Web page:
The most recent press releases about innovation >>>

Die letzten 5 Focus-News des innovations-reports im Überblick:

Im Focus: Attoseconds break into atomic interior

A newly developed laser technology has enabled physicists in the Laboratory for Attosecond Physics (jointly run by LMU Munich and the Max Planck Institute of Quantum Optics) to generate attosecond bursts of high-energy photons of unprecedented intensity. This has made it possible to observe the interaction of multiple photons in a single such pulse with electrons in the inner orbital shell of an atom.

In order to observe the ultrafast electron motion in the inner shells of atoms with short light pulses, the pulses must not only be ultrashort, but very...

Im Focus: Good vibrations feel the force

A group of researchers led by Andrea Cavalleri at the Max Planck Institute for Structure and Dynamics of Matter (MPSD) in Hamburg has demonstrated a new method enabling precise measurements of the interatomic forces that hold crystalline solids together. The paper Probing the Interatomic Potential of Solids by Strong-Field Nonlinear Phononics, published online in Nature, explains how a terahertz-frequency laser pulse can drive very large deformations of the crystal.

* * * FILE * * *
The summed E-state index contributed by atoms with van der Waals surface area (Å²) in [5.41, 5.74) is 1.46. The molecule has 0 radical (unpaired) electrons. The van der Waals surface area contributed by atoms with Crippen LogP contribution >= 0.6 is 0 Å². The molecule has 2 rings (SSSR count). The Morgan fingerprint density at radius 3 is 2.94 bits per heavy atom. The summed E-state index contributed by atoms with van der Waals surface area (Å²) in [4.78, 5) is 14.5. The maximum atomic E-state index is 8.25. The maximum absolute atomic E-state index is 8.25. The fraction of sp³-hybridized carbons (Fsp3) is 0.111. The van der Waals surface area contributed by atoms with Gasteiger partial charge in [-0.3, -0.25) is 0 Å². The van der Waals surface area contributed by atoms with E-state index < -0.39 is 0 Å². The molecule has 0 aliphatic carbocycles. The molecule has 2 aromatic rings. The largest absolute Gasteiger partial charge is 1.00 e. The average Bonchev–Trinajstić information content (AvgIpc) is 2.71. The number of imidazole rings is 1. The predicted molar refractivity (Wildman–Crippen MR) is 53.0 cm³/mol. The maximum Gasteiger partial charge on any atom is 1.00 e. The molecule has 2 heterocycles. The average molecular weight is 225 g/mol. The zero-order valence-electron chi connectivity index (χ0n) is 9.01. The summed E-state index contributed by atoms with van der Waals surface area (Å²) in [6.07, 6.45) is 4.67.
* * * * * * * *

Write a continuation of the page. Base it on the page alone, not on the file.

By measuring the highly unusual atomic trajectories under extreme electromagnetic transients, the MPSD group could reconstruct how rigid the atomic bonds are...

Im Focus: Developing reliable quantum computers

International research team makes important step on the path to solving certification problems

Quantum computers may one day solve algorithmic problems which even the biggest supercomputers today can’t manage. But how do you test a quantum computer to...